Hey, are you going to eat that? Sharing food makes us better humans.
Most parents know the benefits of eating together as a family: healthier kids, better school results, and improved self-esteem, among others. What’s most intriguing to me, though, is why we hold family food traditions in such high regard: because these rituals serve up so much more than just family favorites—they help shape kids’ identities and keep cultural and generational ties alive.
For example, my husband’s recipe for "Cowboy Stew" (basically, ground beef, an assortment of canned beans and veggies, plus a packet of taco seasoning … shh) is a wintertime cult favorite that helps us stay connected to his Texas roots. When I crowd sourced this question online, it was amazing how many noted the oddball family recipes as important family traditions—a Christmas Day chili in which every family member adds a different spice or ingredient, the "Stale Bread Soup" to remind everyone to be grateful. Perhaps it’s in these distinctions that each family derives its individual flavor.
Anyway you slice it, cooking serves many lessons.
While food can certainly bring families together, it can also make us smarter. If you don’t mind a little mess and can provide the right tools and supervision, getting kids involved in the kitchen means they’re learning first-hand about making healthy meals and being independent.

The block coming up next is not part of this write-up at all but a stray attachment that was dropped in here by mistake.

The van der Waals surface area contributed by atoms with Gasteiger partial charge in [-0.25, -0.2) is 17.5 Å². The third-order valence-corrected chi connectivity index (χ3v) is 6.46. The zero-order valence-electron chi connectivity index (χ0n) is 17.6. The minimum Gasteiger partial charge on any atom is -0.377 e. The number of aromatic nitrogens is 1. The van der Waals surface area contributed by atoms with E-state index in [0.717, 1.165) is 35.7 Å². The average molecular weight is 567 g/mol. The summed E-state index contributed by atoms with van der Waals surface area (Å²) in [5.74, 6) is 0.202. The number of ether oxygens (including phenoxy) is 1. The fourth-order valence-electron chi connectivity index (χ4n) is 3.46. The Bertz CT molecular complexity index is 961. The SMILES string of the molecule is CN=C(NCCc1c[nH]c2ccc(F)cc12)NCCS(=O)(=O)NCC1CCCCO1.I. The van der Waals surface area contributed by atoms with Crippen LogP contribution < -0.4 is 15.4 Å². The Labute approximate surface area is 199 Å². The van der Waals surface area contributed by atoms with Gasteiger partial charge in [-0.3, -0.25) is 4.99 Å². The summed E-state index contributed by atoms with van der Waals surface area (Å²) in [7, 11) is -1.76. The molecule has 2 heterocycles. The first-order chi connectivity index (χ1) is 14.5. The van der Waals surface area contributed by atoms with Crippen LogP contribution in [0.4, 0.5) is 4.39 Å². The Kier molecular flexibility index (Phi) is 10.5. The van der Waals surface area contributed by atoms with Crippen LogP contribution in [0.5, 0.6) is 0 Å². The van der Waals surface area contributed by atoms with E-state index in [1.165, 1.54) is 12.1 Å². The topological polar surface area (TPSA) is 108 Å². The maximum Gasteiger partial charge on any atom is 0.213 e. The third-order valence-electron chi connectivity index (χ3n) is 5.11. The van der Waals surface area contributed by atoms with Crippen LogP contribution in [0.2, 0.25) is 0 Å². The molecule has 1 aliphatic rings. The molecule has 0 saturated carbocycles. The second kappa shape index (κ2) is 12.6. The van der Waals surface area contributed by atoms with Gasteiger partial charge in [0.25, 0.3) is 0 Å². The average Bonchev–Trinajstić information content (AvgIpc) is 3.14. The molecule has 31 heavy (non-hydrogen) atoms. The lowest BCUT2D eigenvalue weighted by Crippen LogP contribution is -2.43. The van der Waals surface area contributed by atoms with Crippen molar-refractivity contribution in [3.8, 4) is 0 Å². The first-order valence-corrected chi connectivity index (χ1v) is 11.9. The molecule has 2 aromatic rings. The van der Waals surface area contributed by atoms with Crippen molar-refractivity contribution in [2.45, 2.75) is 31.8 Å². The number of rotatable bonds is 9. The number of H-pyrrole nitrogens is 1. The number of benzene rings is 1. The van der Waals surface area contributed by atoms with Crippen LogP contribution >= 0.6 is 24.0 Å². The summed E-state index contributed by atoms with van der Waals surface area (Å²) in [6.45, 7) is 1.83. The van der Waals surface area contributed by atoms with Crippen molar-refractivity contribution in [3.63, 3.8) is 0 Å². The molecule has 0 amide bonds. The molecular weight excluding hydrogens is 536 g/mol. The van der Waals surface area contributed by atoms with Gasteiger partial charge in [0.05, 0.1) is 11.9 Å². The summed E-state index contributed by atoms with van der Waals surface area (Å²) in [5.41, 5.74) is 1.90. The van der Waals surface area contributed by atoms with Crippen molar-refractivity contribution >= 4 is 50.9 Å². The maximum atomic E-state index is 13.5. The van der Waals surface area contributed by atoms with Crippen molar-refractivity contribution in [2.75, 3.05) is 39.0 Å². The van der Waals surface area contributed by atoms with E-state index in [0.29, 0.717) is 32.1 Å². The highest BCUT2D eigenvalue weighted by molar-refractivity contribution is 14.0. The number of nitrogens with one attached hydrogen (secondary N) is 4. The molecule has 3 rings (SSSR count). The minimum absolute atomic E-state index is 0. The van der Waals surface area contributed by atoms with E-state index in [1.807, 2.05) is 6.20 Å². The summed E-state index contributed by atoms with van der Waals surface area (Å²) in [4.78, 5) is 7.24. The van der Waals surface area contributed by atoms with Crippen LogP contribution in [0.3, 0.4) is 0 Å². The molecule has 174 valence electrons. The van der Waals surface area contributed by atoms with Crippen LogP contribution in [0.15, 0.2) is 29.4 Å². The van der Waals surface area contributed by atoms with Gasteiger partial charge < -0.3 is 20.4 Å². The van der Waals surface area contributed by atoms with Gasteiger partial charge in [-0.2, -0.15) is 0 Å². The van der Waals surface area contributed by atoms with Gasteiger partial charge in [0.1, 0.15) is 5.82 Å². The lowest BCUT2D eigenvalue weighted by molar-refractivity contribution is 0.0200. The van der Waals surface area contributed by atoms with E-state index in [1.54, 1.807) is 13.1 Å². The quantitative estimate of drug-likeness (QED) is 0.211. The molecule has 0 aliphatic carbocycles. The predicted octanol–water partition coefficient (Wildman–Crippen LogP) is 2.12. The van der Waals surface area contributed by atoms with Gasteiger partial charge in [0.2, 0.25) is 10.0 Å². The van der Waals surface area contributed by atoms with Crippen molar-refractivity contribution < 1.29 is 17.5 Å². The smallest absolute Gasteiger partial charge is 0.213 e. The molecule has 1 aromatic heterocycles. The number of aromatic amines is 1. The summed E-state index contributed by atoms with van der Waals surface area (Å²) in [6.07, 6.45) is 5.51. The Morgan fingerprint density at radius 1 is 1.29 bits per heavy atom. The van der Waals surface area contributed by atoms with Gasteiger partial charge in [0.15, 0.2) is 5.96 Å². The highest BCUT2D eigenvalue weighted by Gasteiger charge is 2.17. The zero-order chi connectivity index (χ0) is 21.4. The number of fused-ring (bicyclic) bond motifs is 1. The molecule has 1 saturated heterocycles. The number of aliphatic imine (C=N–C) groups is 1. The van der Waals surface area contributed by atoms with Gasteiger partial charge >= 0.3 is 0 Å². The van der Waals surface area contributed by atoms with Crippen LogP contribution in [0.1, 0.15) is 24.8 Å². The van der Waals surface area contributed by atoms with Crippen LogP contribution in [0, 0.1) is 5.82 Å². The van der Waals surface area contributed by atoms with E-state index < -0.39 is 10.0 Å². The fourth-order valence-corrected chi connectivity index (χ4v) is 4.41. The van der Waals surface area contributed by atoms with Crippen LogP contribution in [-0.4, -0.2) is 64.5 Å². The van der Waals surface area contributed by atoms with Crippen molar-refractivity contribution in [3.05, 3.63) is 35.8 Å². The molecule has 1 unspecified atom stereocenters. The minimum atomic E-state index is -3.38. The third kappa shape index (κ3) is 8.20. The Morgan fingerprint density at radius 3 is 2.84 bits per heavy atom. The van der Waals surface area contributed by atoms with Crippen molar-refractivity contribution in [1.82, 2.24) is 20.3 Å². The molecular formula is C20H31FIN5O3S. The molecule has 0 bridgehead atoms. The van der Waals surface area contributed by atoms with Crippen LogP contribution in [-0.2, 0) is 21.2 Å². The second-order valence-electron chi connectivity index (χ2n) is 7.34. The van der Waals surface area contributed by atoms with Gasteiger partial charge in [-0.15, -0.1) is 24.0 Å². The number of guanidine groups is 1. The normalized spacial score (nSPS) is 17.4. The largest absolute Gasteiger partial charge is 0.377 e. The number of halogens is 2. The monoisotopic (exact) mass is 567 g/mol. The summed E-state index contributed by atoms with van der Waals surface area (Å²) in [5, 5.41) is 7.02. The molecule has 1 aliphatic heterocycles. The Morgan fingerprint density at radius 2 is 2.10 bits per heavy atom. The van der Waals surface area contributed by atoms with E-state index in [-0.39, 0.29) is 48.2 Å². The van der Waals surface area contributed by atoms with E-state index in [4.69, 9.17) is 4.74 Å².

It’s just like Maryn McKenna explains in The Plate: Tinkering with recipes is essentially good science. Ask a question, change a variable, test the results, write it down, do it again.
For example, my 13-year-old has been trying to recreate some of the cakes she sees on the cooking shows with not-so-great results. I say, it’s OK—just put some berries on top! As long as she’s learning, and our family is sharing in these tasty experiments, I figure it’s a win-win for everyone.
Spice things up: Try new dishes and learn about the world.
If your family is like mine, we definitely enjoy our share of Mexican, Italian, and Thai food. But there’s so much more out there. The holiday break offers a great excuse to hit another part of town and learn about another culture while enjoying a memorable meal with extended family. For inspiration, check out this photo gallery to see how holidays around the world are celebrated.
Who knows what new traditions your family can come up with based on cultural cuisine? Take a family passeggiata (translation: a nice walk people in Italy like to partake in) after a meal of lasagna. Or practice slurping your noodle soup—after all, that’s considered polite in Japan.
Even food your children might already be familiar with can teach surprising things. Those candy canes on the gingerbread house? They’ve been around for 300 years. The spinach in the Thanksgiving salad? Ancient artists extracted green pigment from the leaves to use as paint. And some foods you thought were completely American actually came from somewhere else—an important lesson for kids about global culture.
Hungry yet? Grab the kids and see if they can get the table ready—it’s time for some holiday bonding!